A Selection of Websites for Writers

The Write Life is a good site go get to know. It includes many excellent resources for writers. Here’s their 2020 list of websites. When you have time, cruise around and see which ones fit your needs.

https://thewritelife.com/best-websites-for-writers-2020/

Photo by Bich Tran on Pexels.com

A Shaky Reading

On Sunday afternoon I went to a poetry reading. When I stood up to do my thing, Both my voice and knees began to shake.

What was going on? I performed as a storyteller every day in the school library for seven years. Then I remembered. That was thirty years, almost a lifetime, ago.

We all live so many lives. (I know if I walked up to my younger self, I’d scare the pants off her.)

The poem I botched on Sunday was from a sequence of dramatic monologues I wrote when we were living in the Highland Park neighborhood of Los Angeles. (Yes, LA does have distinct neighborhoods. I’ll tell you more about them another time.)

I composed the piece in the late eighties or early nineties for a group of actors who teamed up with the Arroyo Arts Collective to do cold readings of local authors’ poems, short stories, and novel excerpts. The title was “The Marriage Bed.”

Mostly invented, the sequence drew on things that happened even earlier in my life, in the mid-sixties.

I was nineteen. I’d just run away and married my husband, a guy I’d dated a month.

On our first morning together the phone rang. One of my husband’s friends, Jim Ashley, lived in Ouray, a tiny nineteenth-century mining town in Colorado’s San Juan Mountains. He worked for the Idorado Mine, the village’s economic engine.

The afternoon before, Jim had stepped on a rotten board just inside the mine entrance and plummeted down through a dark vertical tunnel all the way from the Red Mountain entrance to the Telluride entrance, hundreds of feet.

I didn’t know Jim, but that secondhand experience drilled itself into my mind. Every so often I fall into it, just as I did on Sunday.

There was one more layer to my shaky reading. After its first, last, and only cold performance by the Arroyo Arts Collective players, “The Marriage Bed” disappeared into my files. I made a few half-hearted attempts to send it out, but knew it was destined to be one of those things I did just for myself. (There are a LOT of those.)

Then I saw a call for an anthology in Coda (which later became Poets and Writers.) It was for ghost poems. The voice in one of the monologues in The Marriage Bed, “Frank,” was a ghost, the long-dead father of the husband in the story.   I sent it.

It was accepted. I’d forgotten about the book, Ghost of a Chance,  until Sunday. Looking at it, I was amazed. There I was, hired-gun ed writer, with Rita Dove, Billy Collins, and others famous for their poetry.

Then I remembered, huddling in the back seat of my dad’s ’41 Chevy, playing with the sounds of words. I must have been two or three.

We live so many lives. So many layered lives. Sharing them with others can be a shaky experience, but we only have the stage for a few minutes, so why not?

 

 

 

If You Ever Hit a Wall With Your Writing, This is For You

Here’s a great post from The Write Practice blog to help relight your writing pilot light, especially if you are a professional with deadlines.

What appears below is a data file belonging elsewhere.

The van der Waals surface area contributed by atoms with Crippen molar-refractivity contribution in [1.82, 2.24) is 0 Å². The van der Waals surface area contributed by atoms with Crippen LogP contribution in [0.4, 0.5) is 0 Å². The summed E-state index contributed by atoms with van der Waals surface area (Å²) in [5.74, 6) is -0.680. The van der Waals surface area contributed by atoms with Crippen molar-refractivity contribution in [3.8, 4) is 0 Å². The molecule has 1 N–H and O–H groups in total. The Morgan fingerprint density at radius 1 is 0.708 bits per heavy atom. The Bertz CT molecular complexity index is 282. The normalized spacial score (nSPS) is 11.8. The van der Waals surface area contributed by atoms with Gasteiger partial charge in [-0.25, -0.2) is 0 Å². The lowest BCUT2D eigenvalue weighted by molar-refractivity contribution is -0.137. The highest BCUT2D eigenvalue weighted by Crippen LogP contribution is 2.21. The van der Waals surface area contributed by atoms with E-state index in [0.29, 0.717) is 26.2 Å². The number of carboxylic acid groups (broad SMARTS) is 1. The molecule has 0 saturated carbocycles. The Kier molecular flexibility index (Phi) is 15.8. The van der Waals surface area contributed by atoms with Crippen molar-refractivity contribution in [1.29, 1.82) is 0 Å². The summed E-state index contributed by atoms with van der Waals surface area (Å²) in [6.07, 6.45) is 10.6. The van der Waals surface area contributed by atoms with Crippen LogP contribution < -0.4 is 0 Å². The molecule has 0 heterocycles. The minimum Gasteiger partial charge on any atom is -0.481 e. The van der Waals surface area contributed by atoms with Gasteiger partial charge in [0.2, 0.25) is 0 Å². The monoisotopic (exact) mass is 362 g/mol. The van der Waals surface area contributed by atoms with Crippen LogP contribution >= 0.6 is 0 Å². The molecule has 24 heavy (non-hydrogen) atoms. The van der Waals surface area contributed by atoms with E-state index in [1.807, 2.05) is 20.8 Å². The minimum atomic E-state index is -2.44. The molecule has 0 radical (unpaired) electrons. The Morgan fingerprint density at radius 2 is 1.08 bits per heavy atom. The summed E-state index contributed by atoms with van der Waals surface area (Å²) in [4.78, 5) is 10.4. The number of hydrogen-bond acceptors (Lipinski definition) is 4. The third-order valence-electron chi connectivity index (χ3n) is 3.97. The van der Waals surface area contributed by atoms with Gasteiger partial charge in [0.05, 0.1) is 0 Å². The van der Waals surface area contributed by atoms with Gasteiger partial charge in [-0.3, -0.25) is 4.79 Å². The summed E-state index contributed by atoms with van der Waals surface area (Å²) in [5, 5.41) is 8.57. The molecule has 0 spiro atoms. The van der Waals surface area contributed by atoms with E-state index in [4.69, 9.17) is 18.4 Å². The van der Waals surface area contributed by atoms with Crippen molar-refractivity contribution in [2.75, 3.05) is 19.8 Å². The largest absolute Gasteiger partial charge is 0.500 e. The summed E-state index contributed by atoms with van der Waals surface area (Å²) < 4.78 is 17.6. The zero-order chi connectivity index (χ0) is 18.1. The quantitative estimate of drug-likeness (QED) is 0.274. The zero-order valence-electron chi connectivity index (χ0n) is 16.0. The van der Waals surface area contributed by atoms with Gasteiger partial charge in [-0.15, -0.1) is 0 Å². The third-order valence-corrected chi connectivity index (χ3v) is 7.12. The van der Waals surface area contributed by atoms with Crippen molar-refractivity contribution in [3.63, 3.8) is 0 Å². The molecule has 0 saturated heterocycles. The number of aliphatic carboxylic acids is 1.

How to Fall In Love With Writing Again.

An interview with Harold Underdown

Harold Underdown talks about Middle Grade novels and more in this insightful interview.

An interview with independent editor Harold Underdown – and a giveaway! | From the Mixed-Up Files….

5 Unexpected Lessons From Inside the Iowa Writers’ Workshop | WritersDigest.com

Here’s an inspiring post from the Writer’s Digest site. Remember why you wanted to be a writer. Aim for the stars.

5 Unexpected Lessons From Inside the Iowa Writers’ Workshop | WritersDigest.com.

Put Forth Your Very Best: Revise

Thoughts on revision. You are not alone. It is depressing. It is, however, (in most cases) what separates authors from hobby scribblers. By the way, this is an excellent blog for YA writers.

WOW Wednesday: S.T. Underdahl on Revising When Your Head and Your Heart Agree.

Don’t Let Rejections Keep You from Writing or Submitting

I haven’t been rejected much lately, but just because I haven’t submitted much. I’m still working on my novel and I have a terrific assignment.

I’ve looked at my old picture book manuscripts, and most of them just don’t work for the current market. I have a new one that’s close, but I won’t have time to work on it this week.

Anyway, back to rejections. Everybody who sends work out gets them, even famous award-winning writers. I’ve come across some great posts on the subject that are worth sharing.

Thursdays with Amanda: Rejections Don’t Determine Your Worth as a Writer | Chip MacGregor .com.

Be a Confident Writer

I have learned so much since I started collecting and sharing blog posts here on One Way to Wonder. Writers are so generous on the Internet. As author Kristen Lamb points out in her blog, so are business gurus and publicity people. In this practical essay, she points out things confident and successful writers don’t do. Warning: you may blush.

7 Things Confident Writers Don’t Do | Kristen Lamb’s Blog.

Writing Advice: Take What Fits You and Leave the Rest

On this blog, I offer links to all sorts of writing advice. Here is some solid information from Susan Adrian about how to use what is offered.

Susan Adrian: Notes on Writing Advice.